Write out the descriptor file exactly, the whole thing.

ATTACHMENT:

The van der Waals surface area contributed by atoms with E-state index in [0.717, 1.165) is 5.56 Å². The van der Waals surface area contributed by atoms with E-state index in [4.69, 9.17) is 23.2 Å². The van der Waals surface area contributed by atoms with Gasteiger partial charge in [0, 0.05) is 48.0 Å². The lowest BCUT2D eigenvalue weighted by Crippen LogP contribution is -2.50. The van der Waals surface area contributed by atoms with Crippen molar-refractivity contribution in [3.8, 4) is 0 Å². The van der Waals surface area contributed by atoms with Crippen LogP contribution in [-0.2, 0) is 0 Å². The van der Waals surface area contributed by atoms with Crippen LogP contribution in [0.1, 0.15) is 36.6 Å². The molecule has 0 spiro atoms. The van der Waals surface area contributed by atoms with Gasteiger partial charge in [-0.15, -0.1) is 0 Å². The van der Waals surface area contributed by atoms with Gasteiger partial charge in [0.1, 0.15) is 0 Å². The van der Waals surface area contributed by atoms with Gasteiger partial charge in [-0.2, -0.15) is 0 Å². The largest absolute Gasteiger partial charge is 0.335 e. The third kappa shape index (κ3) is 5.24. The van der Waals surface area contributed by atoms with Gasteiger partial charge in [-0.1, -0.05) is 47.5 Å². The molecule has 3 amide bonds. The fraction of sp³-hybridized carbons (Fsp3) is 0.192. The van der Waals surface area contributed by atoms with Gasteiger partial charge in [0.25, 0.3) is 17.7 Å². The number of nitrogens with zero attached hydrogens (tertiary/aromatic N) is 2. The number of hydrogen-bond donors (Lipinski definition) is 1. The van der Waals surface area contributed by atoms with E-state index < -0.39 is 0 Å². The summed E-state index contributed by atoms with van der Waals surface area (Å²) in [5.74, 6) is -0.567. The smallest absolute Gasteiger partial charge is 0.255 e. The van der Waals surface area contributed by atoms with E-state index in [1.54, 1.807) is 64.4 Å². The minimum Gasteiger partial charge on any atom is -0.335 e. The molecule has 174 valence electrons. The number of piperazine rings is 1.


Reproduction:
The van der Waals surface area contributed by atoms with E-state index in [0.717, 1.165) is 5.56 Å². The van der Waals surface area contributed by atoms with E-state index in [4.69, 9.17) is 23.2 Å². The van der Waals surface area contributed by atoms with Gasteiger partial charge in [0, 0.05) is 48.0 Å². The lowest BCUT2D eigenvalue weighted by Crippen LogP contribution is -2.50. The van der Waals surface area contributed by atoms with Crippen molar-refractivity contribution in [3.8, 4) is 0 Å². The van der Waals surface area contributed by atoms with Crippen LogP contribution in [-0.2, 0) is 0 Å². The van der Waals surface area contributed by atoms with Crippen LogP contribution in [0.1, 0.15) is 36.6 Å². The molecule has 0 spiro atoms. The van der Waals surface area contributed by atoms with Gasteiger partial charge in [-0.15, -0.1) is 0 Å². The van der Waals surface area contributed by atoms with Gasteiger partial charge in [0.1, 0.15) is 0 Å². The van der Waals surface area contributed by atoms with Gasteiger partial charge in [-0.2, -0.15) is 0 Å². The largest absolute Gasteiger partial charge is 0.335 e. The third kappa shape index (κ3) is 5.24. The van der Waals surface area contributed by atoms with Gasteiger partial charge in [-0.1, -0.05) is 47.5 Å². The molecule has 3 amide bonds. The fraction of sp³-hybridized carbons (Fsp3) is 0.192. The van der Waals surface area contributed by atoms with Gasteiger partial charge in [0.25, 0.3) is 17.7 Å². The number of nitrogens with zero attached hydrogens (tertiary/aromatic N) is 2. The number of hydrogen-bond donors (Lipinski definition) is 1. The van der Waals surface area contributed by atoms with E-state index < -0.39 is 0 Å². The summed E-state index contributed by atoms with van der Waals surface area (Å²) in [5.74, 6) is -0.567. The smallest absolute Gasteiger partial charge is 0.255 e. The van der Waals surface area contributed by atoms with E-state index in [1.54, 1.807) is 64.4 Å². The minimum Gasteiger partial charge on any atom is -0.335 e. The molecule has 174 valence electrons. The number of piperazine rings is 1.